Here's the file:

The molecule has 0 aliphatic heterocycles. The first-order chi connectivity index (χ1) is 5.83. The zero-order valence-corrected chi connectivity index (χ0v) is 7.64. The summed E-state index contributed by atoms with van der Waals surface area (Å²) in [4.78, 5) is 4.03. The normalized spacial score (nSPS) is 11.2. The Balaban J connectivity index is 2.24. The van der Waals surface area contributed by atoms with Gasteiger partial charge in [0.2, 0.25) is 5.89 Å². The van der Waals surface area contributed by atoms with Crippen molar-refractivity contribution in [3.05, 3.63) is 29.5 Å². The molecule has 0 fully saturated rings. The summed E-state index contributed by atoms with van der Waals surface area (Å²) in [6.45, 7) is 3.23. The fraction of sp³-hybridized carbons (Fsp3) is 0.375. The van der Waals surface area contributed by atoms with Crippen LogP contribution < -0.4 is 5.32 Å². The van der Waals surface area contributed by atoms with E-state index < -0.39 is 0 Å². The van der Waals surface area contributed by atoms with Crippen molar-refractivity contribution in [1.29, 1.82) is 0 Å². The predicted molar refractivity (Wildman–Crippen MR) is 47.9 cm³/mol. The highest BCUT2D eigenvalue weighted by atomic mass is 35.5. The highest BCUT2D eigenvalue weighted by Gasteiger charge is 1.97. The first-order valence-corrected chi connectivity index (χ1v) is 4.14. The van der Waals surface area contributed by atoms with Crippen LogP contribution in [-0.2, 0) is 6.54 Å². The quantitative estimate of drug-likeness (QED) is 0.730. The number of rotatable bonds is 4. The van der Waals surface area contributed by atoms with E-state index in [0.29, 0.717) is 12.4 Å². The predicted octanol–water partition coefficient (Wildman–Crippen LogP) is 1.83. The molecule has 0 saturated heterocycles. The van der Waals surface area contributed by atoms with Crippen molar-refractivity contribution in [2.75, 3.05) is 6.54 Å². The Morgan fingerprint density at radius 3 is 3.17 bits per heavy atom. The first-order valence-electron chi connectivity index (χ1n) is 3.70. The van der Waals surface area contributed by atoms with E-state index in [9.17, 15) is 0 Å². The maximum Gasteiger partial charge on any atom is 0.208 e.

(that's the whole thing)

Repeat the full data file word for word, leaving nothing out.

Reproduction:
The molecule has 0 aliphatic heterocycles. The first-order chi connectivity index (χ1) is 5.83. The zero-order valence-corrected chi connectivity index (χ0v) is 7.64. The summed E-state index contributed by atoms with van der Waals surface area (Å²) in [4.78, 5) is 4.03. The normalized spacial score (nSPS) is 11.2. The Balaban J connectivity index is 2.24. The van der Waals surface area contributed by atoms with Gasteiger partial charge in [0.2, 0.25) is 5.89 Å². The van der Waals surface area contributed by atoms with Crippen molar-refractivity contribution in [3.05, 3.63) is 29.5 Å². The molecule has 0 fully saturated rings. The summed E-state index contributed by atoms with van der Waals surface area (Å²) in [6.45, 7) is 3.23. The fraction of sp³-hybridized carbons (Fsp3) is 0.375. The van der Waals surface area contributed by atoms with Crippen LogP contribution < -0.4 is 5.32 Å². The van der Waals surface area contributed by atoms with E-state index < -0.39 is 0 Å². The van der Waals surface area contributed by atoms with Crippen molar-refractivity contribution in [1.29, 1.82) is 0 Å². The predicted molar refractivity (Wildman–Crippen MR) is 47.9 cm³/mol. The highest BCUT2D eigenvalue weighted by atomic mass is 35.5. The highest BCUT2D eigenvalue weighted by Gasteiger charge is 1.97. The first-order valence-corrected chi connectivity index (χ1v) is 4.14. The van der Waals surface area contributed by atoms with Crippen LogP contribution in [-0.2, 0) is 6.54 Å². The quantitative estimate of drug-likeness (QED) is 0.730. The number of rotatable bonds is 4. The van der Waals surface area contributed by atoms with E-state index in [0.29, 0.717) is 12.4 Å². The predicted octanol–water partition coefficient (Wildman–Crippen LogP) is 1.83. The molecule has 0 saturated heterocycles. The van der Waals surface area contributed by atoms with Crippen molar-refractivity contribution in [2.75, 3.05) is 6.54 Å². The Morgan fingerprint density at radius 3 is 3.17 bits per heavy atom. The first-order valence-electron chi connectivity index (χ1n) is 3.70. The van der Waals surface area contributed by atoms with E-state index in [9.17, 15) is 0 Å². The maximum Gasteiger partial charge on any atom is 0.208 e.